Ascent Capital Group Reports Q2 Earnings

The MONI and LiveWatch holding company reported net losses for the three and six months ended June 30 totaled $43.5 million and $62.4 million, respectively.

ENGLEWOOD, Colo. — Ascent Capital Group (Nasdaq: ASCMA), a holding company that owns MONI and DIY business LiveWatch, on Wednesday reported second quarter net revenue of $140.5 million, a decrease of 2.2% from the previous quarter.

For the six months ended June 30, net revenue totaled $281.7 million, a decrease of 1.8%. The decrease in net revenues was attributed to the reduction in subscriber accounts at MONI on a year-over-year basis. This was partially offset by an increase in average recurring monthly revenue (RMR) per subscriber to $43.84 due to certain price increases enacted during the past twelve months, as well as an increase in average RMR per new subscriber acquired.

Subscriber acquisition costs totaled $2.8 million and $5.5 million for the three and six months ended June 30, respectively, as compared to $2.1 million and $4.3 million for the three and six months ended June 30, 2016.

Ascent reported its selling, general & administrative (SG&A) costs increased during the second quarter more than two-fold to $64.8 million. SG&A costs for the six months ended June 30 increased 57.2% to $101 million. The increase for both periods is primarily attributable to a $28 million legal settlement in the second quarter in relation to class action litigation of alleged violation of telemarketing laws.

Ascent reported a net loss from continuing operations for the three and six months ended June 30 of $43.5 million and $62.5 million, respectively. This compares to net losses from continuing operations of $22.2 million and $45.4 million in the prior year periods.

Attrition Pressures Persist

MONI’s core account portfolio unit attrition rate for the twelve months ended June 30, which excludes attrition of Pinnacle Security accounts, was 14.1%, compared to 13.2% during the same period the year prior. An increase in the number of subscriber accounts with five-year contracts reaching the end of their initial contract term as well as a more aggressive price increase strategy contributed to the increase in attrition in the period.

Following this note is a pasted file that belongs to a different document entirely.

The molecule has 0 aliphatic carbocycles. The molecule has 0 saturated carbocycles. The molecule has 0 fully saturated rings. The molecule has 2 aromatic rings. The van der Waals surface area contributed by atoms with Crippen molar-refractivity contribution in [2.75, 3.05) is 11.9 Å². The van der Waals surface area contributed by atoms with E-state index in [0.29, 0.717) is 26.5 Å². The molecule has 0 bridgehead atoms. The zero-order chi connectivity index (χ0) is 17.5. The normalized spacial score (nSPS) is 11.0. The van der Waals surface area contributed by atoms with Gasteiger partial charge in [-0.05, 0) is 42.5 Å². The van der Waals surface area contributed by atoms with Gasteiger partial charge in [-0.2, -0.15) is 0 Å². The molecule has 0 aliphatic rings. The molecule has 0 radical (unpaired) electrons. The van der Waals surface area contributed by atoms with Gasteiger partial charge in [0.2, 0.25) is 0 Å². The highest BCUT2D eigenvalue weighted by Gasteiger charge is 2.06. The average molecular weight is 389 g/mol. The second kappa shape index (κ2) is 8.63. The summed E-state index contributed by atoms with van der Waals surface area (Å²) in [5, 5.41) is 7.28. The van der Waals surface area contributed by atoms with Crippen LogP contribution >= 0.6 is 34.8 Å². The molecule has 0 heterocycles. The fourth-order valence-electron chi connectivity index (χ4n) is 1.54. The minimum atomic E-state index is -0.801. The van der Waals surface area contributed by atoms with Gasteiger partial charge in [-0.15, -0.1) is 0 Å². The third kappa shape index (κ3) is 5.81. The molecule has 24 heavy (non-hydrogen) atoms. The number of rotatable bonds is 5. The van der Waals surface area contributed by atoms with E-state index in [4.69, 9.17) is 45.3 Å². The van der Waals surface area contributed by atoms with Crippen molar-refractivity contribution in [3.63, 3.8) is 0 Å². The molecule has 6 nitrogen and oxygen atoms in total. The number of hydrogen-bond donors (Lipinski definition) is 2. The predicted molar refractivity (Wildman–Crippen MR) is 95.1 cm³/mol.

Overall unit attrition increased to 14.8% for the twelve months ended June 30, compared to 13.9% for the same period the year prior.

Overall attrition reflects the impact of the Pinnacle Security bulk buys, where MONI purchased approximately 113,000 accounts from Pinnacle Security in 2012 and 2013, which are now experiencing normal end-of-term attrition.

The company said it believes core attrition best reflects the long term characteristics of its customer base.

RMR attrition for the twelve months ended June 30 increased to 13.4% from 12.5% for the twelve months ended June 30, 2016, reflecting price decreases related to the company’s efforts to secure contract extensions from existing customers.

In a statement that corresponded with the second quarter earnings report, MONI President and CEO Jeffery Gardner said the company is pleased with its operational progress during the quarter.

“We continued to drive improvements in dealer economics, generated solid new marketing sales leads through our MONI direct and LiveWatch platforms and have a growing funnel of partnership opportunities that we are considering for the second half of the year,” he stated. “We are also making progress on attrition, taking proactive measures to retain high-risk customers and reduce operating costs in the long term.

Gardner said while account growth of MONI’s dealer channel continues to be soft and will take time to stabilize, “I am confident we are making the right investments in sales training, recruitment support and lead generation now that will benefit the long term growth of this channel and the business.”

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About the Author


Although Bosch’s name is quite familiar to those in the security industry, his previous experience has been in daily newspaper journalism. Prior to joining SECURITY SALES & INTEGRATION in 2006, he spent 15 years with the Los Angeles Times, where he performed a wide assortment of editorial responsibilities, including feature and metro department assignments as well as content producing for Bosch is a graduate of California State University, Fresno with a degree in Mass Communication & Journalism. In 2007, he successfully completed the National Burglar and Fire Alarm Association’s National Training School coursework to become a Certified Level I Alarm Technician.

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